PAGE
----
Victim laid to rest
Published 10:00 pm Saturday, October 25, 2014
After a lifetime of solving missing children cases in which there were often more questions than answers, Virginia Hill was laid to rest Saturday leaving behind the same for her family.
They still don’t know who killed the 69-year-old in an apparent robbery at her home early last Saturday morning or why she was targeted.
But words of comfort were not in short supply at Hill’s funeral on Saturday at New Mount Joy Food For Living Ministries. Colleagues and friends from around the country spoke words of comfort either in person or through correspondence.
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“I hope it comforts you to know she was deeply loved and respected by all she met,” wrote Mayor Michael Nutter of Philadelphia, Pa. “Ms. Hill led an extraordinary life.”
A native of Philadelphia, Hill spent 25 years as a sworn officer of the Philadelphia Police Department before retiring in 2002.
Within four years of joining the department, she was assigned to the Juvenile Aid Division and quickly distinguished herself in the investigation of missing children.
As the only officer responsible for investigating missing children who were not located within 30 days, Hill worked tirelessly combing through case files to bring peace and closure to children’s families. She established the identity of more than 20 deceased children whose whereabouts would otherwise have remained unknown. She was responsible for solving eight of Philadelphia’s 12 longest-running missing children cases.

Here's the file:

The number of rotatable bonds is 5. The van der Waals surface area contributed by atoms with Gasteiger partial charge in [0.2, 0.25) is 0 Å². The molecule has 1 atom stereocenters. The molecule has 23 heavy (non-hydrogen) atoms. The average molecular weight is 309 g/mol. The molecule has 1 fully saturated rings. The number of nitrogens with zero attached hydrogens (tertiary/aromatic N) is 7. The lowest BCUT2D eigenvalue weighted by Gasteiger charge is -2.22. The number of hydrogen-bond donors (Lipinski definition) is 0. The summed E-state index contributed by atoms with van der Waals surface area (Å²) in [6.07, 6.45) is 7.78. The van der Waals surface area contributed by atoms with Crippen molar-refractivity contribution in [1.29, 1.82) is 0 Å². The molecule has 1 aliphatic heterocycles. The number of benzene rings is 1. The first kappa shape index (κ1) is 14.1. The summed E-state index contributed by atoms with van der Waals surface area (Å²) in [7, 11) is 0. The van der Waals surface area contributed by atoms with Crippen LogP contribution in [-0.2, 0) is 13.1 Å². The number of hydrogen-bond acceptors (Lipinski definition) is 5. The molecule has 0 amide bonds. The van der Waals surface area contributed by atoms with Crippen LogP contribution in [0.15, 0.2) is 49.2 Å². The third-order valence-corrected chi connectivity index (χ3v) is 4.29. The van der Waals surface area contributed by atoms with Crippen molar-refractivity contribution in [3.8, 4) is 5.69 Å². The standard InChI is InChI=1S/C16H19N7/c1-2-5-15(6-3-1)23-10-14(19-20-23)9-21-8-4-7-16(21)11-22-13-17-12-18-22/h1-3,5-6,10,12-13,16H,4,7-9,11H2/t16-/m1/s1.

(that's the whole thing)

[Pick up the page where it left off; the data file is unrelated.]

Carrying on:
Her knack for telling a good story — usually the story of how she solved a case — was well known and acknowledged on Saturday.
“She could hold your interest,” said Dorothy Parker of Higher Ground Outreach Church of God in Christ. “She could tell you the whole story.”
Hill was a member of the Vidocq Society, National Organization of Black Law Enforcement Executives, the Fraternal Order of Police Lodge 5 and the Center for Missing and Exploited Children. Even after moving to Suffolk, she maintained her membership in the Philadelphia chapters, several speakers on Saturday said.
She received several awards for her work, including the Donald Gravatt Award from her local NOBLE Chapter, Officer of the Month from the National Law Enforcement Officers Memorial Fund, and the Vidocq Society Medal of Honor.
“She was probably the most decorated police officer ever in the city of Suffolk,” one speaker said, despite the fact she was never on the Suffolk force.
Charlotte Council, retired deputy police commissioner for the Philadelphia Police Department, said Hill’s passion for her job was “so evidence in the number of cases she actually solved.”
“Even when she retired, she was still passionate about her job,” Council said.”
Another speaker offered a suggestion for self-comfort for those grieving.
“We can lessen our loss if we simply take a page out of Virginia Hill’s book,” he said. “Let’s try to be what she was in terms of how we deal with others and our community. The world will indeed be a better place.”
Hill leaves behind four children and many grandchildren and great-grandchildren.